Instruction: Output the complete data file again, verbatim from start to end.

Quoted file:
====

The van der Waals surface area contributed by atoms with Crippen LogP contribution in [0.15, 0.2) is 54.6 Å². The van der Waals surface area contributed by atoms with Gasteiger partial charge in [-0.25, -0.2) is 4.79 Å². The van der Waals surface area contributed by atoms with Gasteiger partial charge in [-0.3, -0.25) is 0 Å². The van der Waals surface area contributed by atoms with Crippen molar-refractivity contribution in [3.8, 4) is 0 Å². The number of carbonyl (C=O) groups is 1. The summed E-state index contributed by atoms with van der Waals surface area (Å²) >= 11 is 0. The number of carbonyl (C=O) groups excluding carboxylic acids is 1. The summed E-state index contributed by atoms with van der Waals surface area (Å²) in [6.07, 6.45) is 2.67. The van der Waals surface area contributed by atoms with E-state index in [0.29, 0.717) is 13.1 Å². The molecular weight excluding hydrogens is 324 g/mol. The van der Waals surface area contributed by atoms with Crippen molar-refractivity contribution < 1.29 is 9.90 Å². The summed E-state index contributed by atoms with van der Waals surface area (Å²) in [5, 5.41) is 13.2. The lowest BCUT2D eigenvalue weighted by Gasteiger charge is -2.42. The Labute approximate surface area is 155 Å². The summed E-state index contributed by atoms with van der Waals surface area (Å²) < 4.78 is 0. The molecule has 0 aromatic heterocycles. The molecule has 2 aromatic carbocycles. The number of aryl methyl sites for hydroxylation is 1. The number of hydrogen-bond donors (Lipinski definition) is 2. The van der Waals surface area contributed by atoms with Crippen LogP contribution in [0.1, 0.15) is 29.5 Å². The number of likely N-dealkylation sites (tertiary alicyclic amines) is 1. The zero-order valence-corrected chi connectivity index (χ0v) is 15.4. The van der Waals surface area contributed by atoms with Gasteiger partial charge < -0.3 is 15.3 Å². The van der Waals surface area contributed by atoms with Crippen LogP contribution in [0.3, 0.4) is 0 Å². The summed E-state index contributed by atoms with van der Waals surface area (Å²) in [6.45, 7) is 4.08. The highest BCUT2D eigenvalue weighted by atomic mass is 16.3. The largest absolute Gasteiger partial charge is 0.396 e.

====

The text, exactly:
The van der Waals surface area contributed by atoms with Crippen LogP contribution in [0.15, 0.2) is 54.6 Å². The van der Waals surface area contributed by atoms with Gasteiger partial charge in [-0.25, -0.2) is 4.79 Å². The van der Waals surface area contributed by atoms with Gasteiger partial charge in [-0.3, -0.25) is 0 Å². The van der Waals surface area contributed by atoms with Crippen molar-refractivity contribution in [3.8, 4) is 0 Å². The number of carbonyl (C=O) groups is 1. The summed E-state index contributed by atoms with van der Waals surface area (Å²) >= 11 is 0. The number of carbonyl (C=O) groups excluding carboxylic acids is 1. The summed E-state index contributed by atoms with van der Waals surface area (Å²) in [6.07, 6.45) is 2.67. The van der Waals surface area contributed by atoms with E-state index in [0.29, 0.717) is 13.1 Å². The molecular weight excluding hydrogens is 324 g/mol. The van der Waals surface area contributed by atoms with Crippen molar-refractivity contribution < 1.29 is 9.90 Å². The summed E-state index contributed by atoms with van der Waals surface area (Å²) in [5, 5.41) is 13.2. The lowest BCUT2D eigenvalue weighted by Gasteiger charge is -2.42. The Labute approximate surface area is 155 Å². The summed E-state index contributed by atoms with van der Waals surface area (Å²) < 4.78 is 0. The molecule has 0 aromatic heterocycles. The molecule has 2 aromatic carbocycles. The number of aryl methyl sites for hydroxylation is 1. The number of hydrogen-bond donors (Lipinski definition) is 2. The van der Waals surface area contributed by atoms with Crippen LogP contribution in [0.1, 0.15) is 29.5 Å². The number of likely N-dealkylation sites (tertiary alicyclic amines) is 1. The zero-order valence-corrected chi connectivity index (χ0v) is 15.4. The van der Waals surface area contributed by atoms with Gasteiger partial charge < -0.3 is 15.3 Å². The van der Waals surface area contributed by atoms with Crippen LogP contribution in [0.3, 0.4) is 0 Å². The summed E-state index contributed by atoms with van der Waals surface area (Å²) in [6.45, 7) is 4.08. The highest BCUT2D eigenvalue weighted by atomic mass is 16.3. The largest absolute Gasteiger partial charge is 0.396 e.